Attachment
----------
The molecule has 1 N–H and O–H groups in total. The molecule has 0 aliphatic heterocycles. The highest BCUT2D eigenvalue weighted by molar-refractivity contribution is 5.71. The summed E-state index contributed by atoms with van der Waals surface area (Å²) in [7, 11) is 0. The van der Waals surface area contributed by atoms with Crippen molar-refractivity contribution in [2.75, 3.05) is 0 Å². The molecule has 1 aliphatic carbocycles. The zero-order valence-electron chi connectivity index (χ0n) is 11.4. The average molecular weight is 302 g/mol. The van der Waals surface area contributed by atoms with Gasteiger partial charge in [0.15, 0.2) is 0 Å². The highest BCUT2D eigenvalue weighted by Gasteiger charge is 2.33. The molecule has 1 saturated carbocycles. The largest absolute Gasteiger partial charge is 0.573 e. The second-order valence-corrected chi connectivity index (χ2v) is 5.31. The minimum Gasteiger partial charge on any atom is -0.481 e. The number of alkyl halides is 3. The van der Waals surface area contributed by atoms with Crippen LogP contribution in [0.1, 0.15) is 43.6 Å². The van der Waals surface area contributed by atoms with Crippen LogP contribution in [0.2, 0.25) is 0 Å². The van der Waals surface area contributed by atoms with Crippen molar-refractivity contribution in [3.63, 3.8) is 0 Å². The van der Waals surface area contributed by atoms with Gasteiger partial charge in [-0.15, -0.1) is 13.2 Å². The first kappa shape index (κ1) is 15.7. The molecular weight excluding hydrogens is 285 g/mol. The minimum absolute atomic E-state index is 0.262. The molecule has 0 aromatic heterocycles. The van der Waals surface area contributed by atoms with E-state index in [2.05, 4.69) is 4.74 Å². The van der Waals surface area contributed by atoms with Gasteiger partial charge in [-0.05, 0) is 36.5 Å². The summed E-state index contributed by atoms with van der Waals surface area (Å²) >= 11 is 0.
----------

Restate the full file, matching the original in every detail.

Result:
The molecule has 1 N–H and O–H groups in total. The molecule has 0 aliphatic heterocycles. The highest BCUT2D eigenvalue weighted by molar-refractivity contribution is 5.71. The summed E-state index contributed by atoms with van der Waals surface area (Å²) in [7, 11) is 0. The van der Waals surface area contributed by atoms with Crippen molar-refractivity contribution in [2.75, 3.05) is 0 Å². The molecule has 1 aliphatic carbocycles. The zero-order valence-electron chi connectivity index (χ0n) is 11.4. The average molecular weight is 302 g/mol. The van der Waals surface area contributed by atoms with Gasteiger partial charge in [0.15, 0.2) is 0 Å². The highest BCUT2D eigenvalue weighted by Gasteiger charge is 2.33. The molecule has 1 saturated carbocycles. The largest absolute Gasteiger partial charge is 0.573 e. The second-order valence-corrected chi connectivity index (χ2v) is 5.31. The minimum Gasteiger partial charge on any atom is -0.481 e. The number of alkyl halides is 3. The van der Waals surface area contributed by atoms with Crippen LogP contribution in [0.1, 0.15) is 43.6 Å². The van der Waals surface area contributed by atoms with Crippen LogP contribution in [0.2, 0.25) is 0 Å². The van der Waals surface area contributed by atoms with Crippen molar-refractivity contribution in [3.63, 3.8) is 0 Å². The van der Waals surface area contributed by atoms with Gasteiger partial charge in [-0.15, -0.1) is 13.2 Å². The first kappa shape index (κ1) is 15.7. The molecular weight excluding hydrogens is 285 g/mol. The minimum absolute atomic E-state index is 0.262. The molecule has 0 aromatic heterocycles. The van der Waals surface area contributed by atoms with E-state index in [2.05, 4.69) is 4.74 Å². The van der Waals surface area contributed by atoms with Gasteiger partial charge in [-0.05, 0) is 36.5 Å². The summed E-state index contributed by atoms with van der Waals surface area (Å²) >= 11 is 0.